Downtown Orlando businesses deal with new ordinance amid Cinco De Mayo weekend surge

Ordinance put cost of new security measures on local businesses

ORLANDO, Fla. – While people are enjoying themselves for the holiday weekend, downtown businesses are seeing how they will adjust for the first weekend since a new city ordinance has taken effect.

Thousands of people are expected to come downtown over the course of the weekend for Cinco De Mayo.

News 6 spoke with business owners on Friday who said that while people are enjoying themselves, owners will be watching how these new rules will reflect on their bottom lines.

Monica McCown, the Vice-President of Orlando’s Hospitality Alliance, said, “We’ll see how enforcement is, but really, the city is already sending out code enforcement.”

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McCown said restaurants and bars are expected to see hundreds of thousands in revenue this weekend as many celebrate Cinco De Mayo.

The city said that at the moment, 67 businesses have made an application to sell alcohol after midnight.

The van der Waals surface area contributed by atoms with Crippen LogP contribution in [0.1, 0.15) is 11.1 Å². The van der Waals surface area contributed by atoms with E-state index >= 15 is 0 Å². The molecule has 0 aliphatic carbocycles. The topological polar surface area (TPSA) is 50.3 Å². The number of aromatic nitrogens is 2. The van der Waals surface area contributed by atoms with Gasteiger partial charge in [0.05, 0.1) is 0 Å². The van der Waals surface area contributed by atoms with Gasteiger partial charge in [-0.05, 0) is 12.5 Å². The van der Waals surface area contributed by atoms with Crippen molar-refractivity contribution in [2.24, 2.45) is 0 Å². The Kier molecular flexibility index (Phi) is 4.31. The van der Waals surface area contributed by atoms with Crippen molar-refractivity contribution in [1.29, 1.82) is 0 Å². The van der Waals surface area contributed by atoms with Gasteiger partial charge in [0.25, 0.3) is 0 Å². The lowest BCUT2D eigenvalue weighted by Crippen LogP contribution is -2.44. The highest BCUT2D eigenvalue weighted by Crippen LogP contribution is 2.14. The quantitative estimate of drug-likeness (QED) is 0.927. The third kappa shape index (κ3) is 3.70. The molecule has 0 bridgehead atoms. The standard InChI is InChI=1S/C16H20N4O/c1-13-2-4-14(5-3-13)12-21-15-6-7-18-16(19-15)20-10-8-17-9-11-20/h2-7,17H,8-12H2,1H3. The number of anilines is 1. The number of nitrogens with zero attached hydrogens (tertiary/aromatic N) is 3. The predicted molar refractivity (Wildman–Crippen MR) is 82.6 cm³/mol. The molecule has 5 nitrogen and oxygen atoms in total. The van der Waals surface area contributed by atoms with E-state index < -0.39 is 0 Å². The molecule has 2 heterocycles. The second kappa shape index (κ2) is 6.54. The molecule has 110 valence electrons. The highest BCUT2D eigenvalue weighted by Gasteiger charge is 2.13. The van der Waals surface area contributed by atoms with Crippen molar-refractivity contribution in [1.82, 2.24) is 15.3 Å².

Only 47 have been processed, and down on the list of those still waiting for approval is The Other Bar located on Wall Street.

“The city called and said you know we are not going to come in and shut you down, that we’re working towards a goal, we’re all in it together,” said Ryan Davis, who owns and operates The Other Bar.

Davis told News 6 the city has been working with bars still waiting for approval, but says while the application process has been long it’s been relatively easy.

“They do ask you for a few things. In the Other Bar’s case, we needed a site plan, and that was rolled up in my garage for 14 years,” Davis said.

After 10 p.m., downtown businesses will have to wand people if an establishment has more than 50 people.

Safety protocols like additional security are now being paid for by downtown businesses.

“It really hasn’t been any trouble for us to adapt to it. Most of the bigger places already had pretty extensive security procedures already. It’s really the cost of extra duty that’s a really big burden on businesses,” McCown said.

However, McCown said that the burden will be worth it once crowds have adjusted.

“I think for the most, part the customers are fine with it... You know, the safer we can be inside our establishments, the better,” McCown said.

Safety, in the end, is all businesses and the city say they want people to know is priority number one.

As a reminder, all bars without a special permit will have to stop selling alcohol after midnight unless that venue already talked with the city.

News 6 will be following how these rules will affect businesses as well as patrons as the weekend continues.

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About the Author:

Brian Didlake joined the News 6 team as a reporter in March 2021.